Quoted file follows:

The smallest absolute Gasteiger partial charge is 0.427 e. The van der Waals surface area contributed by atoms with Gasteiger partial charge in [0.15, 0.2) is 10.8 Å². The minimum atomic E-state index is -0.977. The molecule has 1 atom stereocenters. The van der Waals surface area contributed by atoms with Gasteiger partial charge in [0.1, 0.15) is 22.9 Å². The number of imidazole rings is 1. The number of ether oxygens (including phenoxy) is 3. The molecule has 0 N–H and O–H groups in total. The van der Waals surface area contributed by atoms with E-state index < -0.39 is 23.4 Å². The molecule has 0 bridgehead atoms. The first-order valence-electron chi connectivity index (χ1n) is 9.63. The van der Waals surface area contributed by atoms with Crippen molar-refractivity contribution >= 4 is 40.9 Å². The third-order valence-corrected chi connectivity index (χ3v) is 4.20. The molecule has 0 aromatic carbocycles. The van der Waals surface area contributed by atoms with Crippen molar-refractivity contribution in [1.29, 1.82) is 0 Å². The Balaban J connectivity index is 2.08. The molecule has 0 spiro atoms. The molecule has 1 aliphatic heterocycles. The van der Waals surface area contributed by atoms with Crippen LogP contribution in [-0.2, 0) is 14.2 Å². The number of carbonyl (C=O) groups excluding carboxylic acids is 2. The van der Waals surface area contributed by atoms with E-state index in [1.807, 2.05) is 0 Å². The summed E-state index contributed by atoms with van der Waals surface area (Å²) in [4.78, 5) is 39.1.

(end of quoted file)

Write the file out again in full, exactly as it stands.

The smallest absolute Gasteiger partial charge is 0.427 e. The van der Waals surface area contributed by atoms with Gasteiger partial charge in [0.15, 0.2) is 10.8 Å². The minimum atomic E-state index is -0.977. The molecule has 1 atom stereocenters. The van der Waals surface area contributed by atoms with Gasteiger partial charge in [0.1, 0.15) is 22.9 Å². The number of imidazole rings is 1. The number of ether oxygens (including phenoxy) is 3. The molecule has 0 N–H and O–H groups in total. The van der Waals surface area contributed by atoms with E-state index < -0.39 is 23.4 Å². The molecule has 0 bridgehead atoms. The first-order valence-electron chi connectivity index (χ1n) is 9.63. The van der Waals surface area contributed by atoms with Crippen molar-refractivity contribution >= 4 is 40.9 Å². The third-order valence-corrected chi connectivity index (χ3v) is 4.20. The molecule has 0 aromatic carbocycles. The van der Waals surface area contributed by atoms with Crippen molar-refractivity contribution in [1.29, 1.82) is 0 Å². The Balaban J connectivity index is 2.08. The molecule has 0 spiro atoms. The molecule has 1 aliphatic heterocycles. The van der Waals surface area contributed by atoms with Crippen LogP contribution in [-0.2, 0) is 14.2 Å². The number of carbonyl (C=O) groups excluding carboxylic acids is 2. The van der Waals surface area contributed by atoms with E-state index in [1.807, 2.05) is 0 Å². The summed E-state index contributed by atoms with van der Waals surface area (Å²) in [4.78, 5) is 39.1.